NATURE uproots the cunning secrets of how flora reproduce in THE SEEDY SIDE OF PLANTS.
They're cunning and manipulative, and will do anything to get what they want. No, it's not the cast of your favorite daytime soap. We're speaking of the ubiquitous plant life that covers our planet, relentlessly evolving elaborate schemes to disperse its seeds and ensure the continuation of its almost limitless species.
How does such a seemingly passive life form accomplish the complex task of reproduction? Many plants take advantage of the primeval forces of Mother Nature herself to help their seeds germinate, sending them far and wide by means of wind, rain, and tides. Others have found ways to hitch rides for their seeds aboard other living things. For example, the burdock plant, which inspired inventor George de Mestral to create Velcro, has pesky burrs that sticks stubbornly to hair and fur.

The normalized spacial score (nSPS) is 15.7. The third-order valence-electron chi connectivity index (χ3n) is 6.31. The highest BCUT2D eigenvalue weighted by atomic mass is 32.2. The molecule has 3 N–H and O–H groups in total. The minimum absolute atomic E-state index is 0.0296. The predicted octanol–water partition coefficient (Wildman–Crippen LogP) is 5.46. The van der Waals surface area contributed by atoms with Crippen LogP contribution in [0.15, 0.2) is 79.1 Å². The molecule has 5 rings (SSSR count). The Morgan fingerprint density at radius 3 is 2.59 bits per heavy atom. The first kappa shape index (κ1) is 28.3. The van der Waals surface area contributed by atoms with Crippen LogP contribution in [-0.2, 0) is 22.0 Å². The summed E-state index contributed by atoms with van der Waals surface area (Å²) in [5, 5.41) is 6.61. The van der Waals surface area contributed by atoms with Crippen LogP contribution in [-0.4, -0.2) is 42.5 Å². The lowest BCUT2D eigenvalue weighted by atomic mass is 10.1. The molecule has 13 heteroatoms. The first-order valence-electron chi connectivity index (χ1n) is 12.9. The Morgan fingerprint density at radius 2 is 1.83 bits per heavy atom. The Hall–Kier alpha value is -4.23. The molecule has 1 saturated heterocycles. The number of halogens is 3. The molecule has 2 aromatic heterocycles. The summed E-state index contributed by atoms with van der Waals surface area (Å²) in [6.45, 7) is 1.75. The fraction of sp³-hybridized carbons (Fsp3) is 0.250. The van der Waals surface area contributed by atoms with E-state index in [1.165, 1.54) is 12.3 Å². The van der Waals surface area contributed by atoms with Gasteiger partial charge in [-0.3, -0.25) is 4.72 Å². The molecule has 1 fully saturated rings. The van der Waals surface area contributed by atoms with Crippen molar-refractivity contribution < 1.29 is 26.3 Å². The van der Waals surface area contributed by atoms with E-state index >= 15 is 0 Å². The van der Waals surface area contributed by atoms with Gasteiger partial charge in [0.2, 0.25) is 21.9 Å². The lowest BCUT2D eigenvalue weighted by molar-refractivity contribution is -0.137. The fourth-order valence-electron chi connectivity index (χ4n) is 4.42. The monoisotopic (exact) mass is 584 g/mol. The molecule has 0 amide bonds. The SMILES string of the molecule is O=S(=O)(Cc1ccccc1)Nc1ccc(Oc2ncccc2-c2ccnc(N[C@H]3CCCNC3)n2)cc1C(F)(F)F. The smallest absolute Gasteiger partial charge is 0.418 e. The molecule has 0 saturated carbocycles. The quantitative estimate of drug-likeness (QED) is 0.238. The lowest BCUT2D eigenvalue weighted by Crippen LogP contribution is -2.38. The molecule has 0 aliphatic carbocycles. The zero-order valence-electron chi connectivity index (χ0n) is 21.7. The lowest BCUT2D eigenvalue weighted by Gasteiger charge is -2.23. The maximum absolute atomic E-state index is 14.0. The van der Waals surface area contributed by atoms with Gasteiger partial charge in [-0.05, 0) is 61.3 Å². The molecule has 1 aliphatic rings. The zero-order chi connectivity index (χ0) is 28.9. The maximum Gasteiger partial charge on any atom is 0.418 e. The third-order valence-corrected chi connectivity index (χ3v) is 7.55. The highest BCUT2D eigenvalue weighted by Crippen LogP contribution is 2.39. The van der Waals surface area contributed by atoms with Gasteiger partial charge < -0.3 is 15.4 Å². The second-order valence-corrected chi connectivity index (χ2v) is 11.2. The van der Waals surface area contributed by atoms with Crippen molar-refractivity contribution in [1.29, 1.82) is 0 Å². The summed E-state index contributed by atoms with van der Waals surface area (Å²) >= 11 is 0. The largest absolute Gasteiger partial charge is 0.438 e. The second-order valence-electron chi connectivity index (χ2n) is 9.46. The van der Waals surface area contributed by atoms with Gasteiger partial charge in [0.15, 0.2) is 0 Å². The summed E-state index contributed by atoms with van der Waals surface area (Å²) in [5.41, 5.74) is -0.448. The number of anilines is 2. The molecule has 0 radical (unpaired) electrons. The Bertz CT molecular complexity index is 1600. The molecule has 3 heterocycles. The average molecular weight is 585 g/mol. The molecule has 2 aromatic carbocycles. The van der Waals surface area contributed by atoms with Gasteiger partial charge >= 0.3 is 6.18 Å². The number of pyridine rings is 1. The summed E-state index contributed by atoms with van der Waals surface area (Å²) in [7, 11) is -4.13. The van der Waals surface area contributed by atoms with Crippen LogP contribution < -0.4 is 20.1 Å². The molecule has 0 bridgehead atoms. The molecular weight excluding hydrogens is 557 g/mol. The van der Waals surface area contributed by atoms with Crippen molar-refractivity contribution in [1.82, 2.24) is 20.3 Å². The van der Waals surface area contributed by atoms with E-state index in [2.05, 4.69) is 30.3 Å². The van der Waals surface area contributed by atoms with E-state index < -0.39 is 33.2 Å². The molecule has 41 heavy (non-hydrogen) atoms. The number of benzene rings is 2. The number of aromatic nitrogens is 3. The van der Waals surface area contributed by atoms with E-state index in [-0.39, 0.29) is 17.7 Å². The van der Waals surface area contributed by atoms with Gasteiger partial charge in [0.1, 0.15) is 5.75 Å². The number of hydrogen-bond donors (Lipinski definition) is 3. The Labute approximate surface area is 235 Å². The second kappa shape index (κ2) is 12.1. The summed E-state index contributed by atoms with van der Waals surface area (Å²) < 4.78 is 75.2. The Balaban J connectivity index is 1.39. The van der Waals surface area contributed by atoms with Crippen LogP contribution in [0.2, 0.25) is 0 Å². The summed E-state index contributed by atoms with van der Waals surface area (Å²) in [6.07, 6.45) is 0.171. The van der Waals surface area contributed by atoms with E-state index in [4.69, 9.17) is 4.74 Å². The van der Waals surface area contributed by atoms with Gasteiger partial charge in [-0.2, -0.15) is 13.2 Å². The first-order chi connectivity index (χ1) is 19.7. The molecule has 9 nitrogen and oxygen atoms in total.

Fruit, however, is perhaps the most commonly employed medium of seed mobility. Fruit-producing plants rely on the appeal of their fruits for dispersal of the seeds, and have evolved their own unique "marketing strategies" and their own select clientele -- animals as well as humans -- to help the process along. Even as scientists develop methods to control plant reproduction, each time we yield to the temptation to pluck a ripe juicy apple from its branch, we too become pawns in one of nature's carefully devised game plans.
"The Seedy Side of Plants" airs Sunday, December 30th at 8 p.m. EST on PBS (check local listings).
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Content for "The Seedy Side of Plants" was originally posted May 1999.